Flywheels are best suited for applications that require large amounts of sudden energy and/or applications that have large amounts of energy suddenly surplus. That’s not to say they’re not potentially good for our sorts of applications too, and the good news is that the growth in renewable energy generation is feeding growth in related issues, particularly energy storage.
We expect to see small-sized flywheel installations continue to be developed to a point where they may become practical for storing energy for short-term overnight use, but we’ve not encountered a flywheel that is quite ready for prime time just yet, alas, although there are some hopeful developments underway at present.
There are many other technologies that are either in a development stage, or which are not suited for our sort of scale of energy storage – for example, compressed air.
How Much Electricity Storage Do You Need
Storing electricity is a somewhat wasteful and somewhat expensive process, although it could be convincingly argued that having extra spare electricity being unused at certain times of day to also be wasteful too!
Some electricity storage is both prudent and essential. The question becomes – how much.
If your only renewable energy source is PV, then you need enough for two purposes :
First, you need enough to get you through a typical night from when the energy flow from the cells diminishes as the sun gets low until such time as the energy flow restarts when the sun rises the next morning.
Second, you need additional ‘spare’ capacity to cover times when the weather is bad, the sky is full of clouds, and the PV cells aren’t generating enough electricity during a normal day to replenish the store for the next night. Indeed, in a worst case scenario, the PV cells might not even provide enough power to cover the normal needs during the day.
You can of course control this to a certain extent by increasing the capacity of your bank of solar cells. If you need 20 kWhrs of electricity a day – 10 kWhr for daytime use and 10 kWhr to store for the night, then you’re less likely to run into shortage with a setup that is rated to provide 40 kWhr per typical day than with a setup that is rated to provide only 20 kWhr per typical day.
So the greater your surplus during a typical day, the less an amount of reserve storage you need. If even a cloudy day sees your PV installation providing enough power for the day and the night, all you would seem to need is a single night’s worth of power to be stored.
We’d still like to increase that capacity to allow for mishaps and emergencies. What happens if something fails in the solar setup and it takes you a day or more to repair/replace it? Also, if you only need to recharge your batteries every other day rather than every day, clearly you’ll get twice the life from them, and if you are normally only discharging your batteries down to 50% full, you’ll again get much longer life than if every night you are discharging them down to 20% full.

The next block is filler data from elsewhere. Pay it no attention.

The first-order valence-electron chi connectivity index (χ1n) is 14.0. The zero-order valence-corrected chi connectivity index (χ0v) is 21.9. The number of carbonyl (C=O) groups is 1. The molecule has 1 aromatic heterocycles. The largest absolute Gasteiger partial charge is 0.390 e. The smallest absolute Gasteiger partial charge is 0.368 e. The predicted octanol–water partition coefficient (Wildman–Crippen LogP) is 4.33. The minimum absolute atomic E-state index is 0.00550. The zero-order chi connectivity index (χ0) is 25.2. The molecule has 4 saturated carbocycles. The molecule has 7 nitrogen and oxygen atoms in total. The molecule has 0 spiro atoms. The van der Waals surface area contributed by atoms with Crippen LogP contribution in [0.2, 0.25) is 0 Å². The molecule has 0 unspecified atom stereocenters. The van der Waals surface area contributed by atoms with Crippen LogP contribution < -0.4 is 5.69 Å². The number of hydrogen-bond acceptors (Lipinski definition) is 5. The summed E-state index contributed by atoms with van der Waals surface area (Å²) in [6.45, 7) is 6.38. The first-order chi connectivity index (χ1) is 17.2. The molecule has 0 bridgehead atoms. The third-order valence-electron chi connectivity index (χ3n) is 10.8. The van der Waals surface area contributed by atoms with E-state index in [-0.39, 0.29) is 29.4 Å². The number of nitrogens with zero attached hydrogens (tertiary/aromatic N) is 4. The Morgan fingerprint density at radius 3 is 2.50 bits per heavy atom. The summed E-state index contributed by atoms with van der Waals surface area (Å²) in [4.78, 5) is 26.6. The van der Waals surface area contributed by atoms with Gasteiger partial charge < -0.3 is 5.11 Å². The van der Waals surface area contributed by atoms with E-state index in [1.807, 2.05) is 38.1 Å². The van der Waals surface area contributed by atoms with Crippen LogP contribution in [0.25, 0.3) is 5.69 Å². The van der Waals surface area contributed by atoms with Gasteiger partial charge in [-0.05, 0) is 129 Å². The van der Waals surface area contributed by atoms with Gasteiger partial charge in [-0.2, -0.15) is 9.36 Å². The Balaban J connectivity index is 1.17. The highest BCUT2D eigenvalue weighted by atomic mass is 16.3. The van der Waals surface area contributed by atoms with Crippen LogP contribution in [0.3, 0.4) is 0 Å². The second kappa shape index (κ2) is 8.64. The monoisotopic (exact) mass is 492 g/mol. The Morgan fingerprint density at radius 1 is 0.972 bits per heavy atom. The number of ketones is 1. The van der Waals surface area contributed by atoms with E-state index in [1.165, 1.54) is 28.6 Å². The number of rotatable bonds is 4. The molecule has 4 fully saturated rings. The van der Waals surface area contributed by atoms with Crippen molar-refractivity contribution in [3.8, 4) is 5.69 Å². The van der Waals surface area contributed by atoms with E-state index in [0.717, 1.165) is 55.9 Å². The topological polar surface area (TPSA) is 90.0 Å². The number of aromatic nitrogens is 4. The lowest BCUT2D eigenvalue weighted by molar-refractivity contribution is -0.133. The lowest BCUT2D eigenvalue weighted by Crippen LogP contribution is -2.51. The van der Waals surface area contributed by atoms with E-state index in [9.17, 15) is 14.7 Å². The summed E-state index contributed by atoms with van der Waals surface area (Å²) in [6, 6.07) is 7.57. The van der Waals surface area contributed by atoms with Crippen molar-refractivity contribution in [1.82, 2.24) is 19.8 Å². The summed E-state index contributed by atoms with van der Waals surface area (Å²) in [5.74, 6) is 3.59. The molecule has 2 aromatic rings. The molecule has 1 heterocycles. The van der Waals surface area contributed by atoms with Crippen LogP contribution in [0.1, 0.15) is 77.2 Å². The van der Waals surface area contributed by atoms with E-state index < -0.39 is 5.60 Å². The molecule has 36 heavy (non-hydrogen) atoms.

If you are only using wind power, the first thing we’d recommend would be to rush out and buy some solar cells! Some days there might be no wind, but some sun (and vice versa); by spreading your electricity generation between two different sources, you are reducing your risks and increasing your resilience.
Beyond that, it becomes harder to predict how much wind power you can expect. You need to look at detailed wind logs for your location, and approximating the above ground height your turbine will be situated at, so as to get a feeling for average, best case and worst case daily and nightly power generation.
Using a process a bit like that we recommend for working out your water needs, you can proceed to calculate some likely pessimistic scenarios about the amount of wind power you might get, and from that, you can then work out how much stored electricity you’ll need. Don’t forget to allow for an unexpected several day outage occurring at exactly the worst possible moment, too!
But, wait – before you do these sums, you should first re-examine the question of how much electricity you will need and use, and reduce this amount as much as possible. The next three sections cover this concept.
Continued in Part Four
Please now click on to read the final part of this series, ‘Strategies to Reduce Your Need to Store Electricity‘. If you’ve not yet read them, you might also want to read the first two parts of the series too – Storing Electricity and Using Batteries to Store Electricity.
We also have other articles on the general topic of Energy.